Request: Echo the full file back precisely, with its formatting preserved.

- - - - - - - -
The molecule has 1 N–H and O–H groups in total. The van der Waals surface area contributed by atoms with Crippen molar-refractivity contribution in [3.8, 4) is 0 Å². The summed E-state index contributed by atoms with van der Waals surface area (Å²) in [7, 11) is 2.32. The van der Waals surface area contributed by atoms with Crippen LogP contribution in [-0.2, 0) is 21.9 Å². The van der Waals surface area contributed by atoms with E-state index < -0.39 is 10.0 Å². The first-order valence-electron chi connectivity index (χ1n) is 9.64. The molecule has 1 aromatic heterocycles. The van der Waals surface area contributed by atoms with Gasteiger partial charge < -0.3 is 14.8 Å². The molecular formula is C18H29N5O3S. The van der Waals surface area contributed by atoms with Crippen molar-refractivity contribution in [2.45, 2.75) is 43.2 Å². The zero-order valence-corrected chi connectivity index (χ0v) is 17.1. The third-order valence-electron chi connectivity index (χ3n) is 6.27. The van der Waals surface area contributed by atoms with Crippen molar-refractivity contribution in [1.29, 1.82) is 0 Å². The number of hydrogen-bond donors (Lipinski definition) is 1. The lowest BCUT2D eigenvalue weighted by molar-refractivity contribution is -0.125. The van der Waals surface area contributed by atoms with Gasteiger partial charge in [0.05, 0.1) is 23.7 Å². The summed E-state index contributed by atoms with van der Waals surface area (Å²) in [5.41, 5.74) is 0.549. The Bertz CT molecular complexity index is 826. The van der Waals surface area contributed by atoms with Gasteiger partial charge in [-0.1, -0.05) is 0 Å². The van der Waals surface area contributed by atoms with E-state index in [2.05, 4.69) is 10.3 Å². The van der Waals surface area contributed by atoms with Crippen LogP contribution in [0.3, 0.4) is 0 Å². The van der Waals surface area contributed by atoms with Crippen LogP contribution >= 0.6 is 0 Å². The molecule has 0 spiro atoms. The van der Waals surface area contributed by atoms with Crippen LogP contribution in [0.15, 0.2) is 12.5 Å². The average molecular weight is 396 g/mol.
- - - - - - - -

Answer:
The molecule has 1 N–H and O–H groups in total. The van der Waals surface area contributed by atoms with Crippen molar-refractivity contribution in [3.8, 4) is 0 Å². The summed E-state index contributed by atoms with van der Waals surface area (Å²) in [7, 11) is 2.32. The van der Waals surface area contributed by atoms with Crippen LogP contribution in [-0.2, 0) is 21.9 Å². The van der Waals surface area contributed by atoms with E-state index < -0.39 is 10.0 Å². The first-order valence-electron chi connectivity index (χ1n) is 9.64. The molecule has 1 aromatic heterocycles. The van der Waals surface area contributed by atoms with Gasteiger partial charge < -0.3 is 14.8 Å². The molecular formula is C18H29N5O3S. The van der Waals surface area contributed by atoms with Crippen molar-refractivity contribution in [2.45, 2.75) is 43.2 Å². The zero-order valence-corrected chi connectivity index (χ0v) is 17.1. The third-order valence-electron chi connectivity index (χ3n) is 6.27. The van der Waals surface area contributed by atoms with Crippen molar-refractivity contribution in [1.29, 1.82) is 0 Å². The number of hydrogen-bond donors (Lipinski definition) is 1. The lowest BCUT2D eigenvalue weighted by molar-refractivity contribution is -0.125. The van der Waals surface area contributed by atoms with Gasteiger partial charge in [0.05, 0.1) is 23.7 Å². The summed E-state index contributed by atoms with van der Waals surface area (Å²) in [5.41, 5.74) is 0.549. The Bertz CT molecular complexity index is 826. The van der Waals surface area contributed by atoms with Gasteiger partial charge in [-0.1, -0.05) is 0 Å². The van der Waals surface area contributed by atoms with E-state index in [2.05, 4.69) is 10.3 Å². The van der Waals surface area contributed by atoms with Crippen LogP contribution in [0.3, 0.4) is 0 Å². The van der Waals surface area contributed by atoms with Crippen LogP contribution >= 0.6 is 0 Å². The molecule has 0 spiro atoms. The van der Waals surface area contributed by atoms with Crippen LogP contribution in [0.15, 0.2) is 12.5 Å². The average molecular weight is 396 g/mol.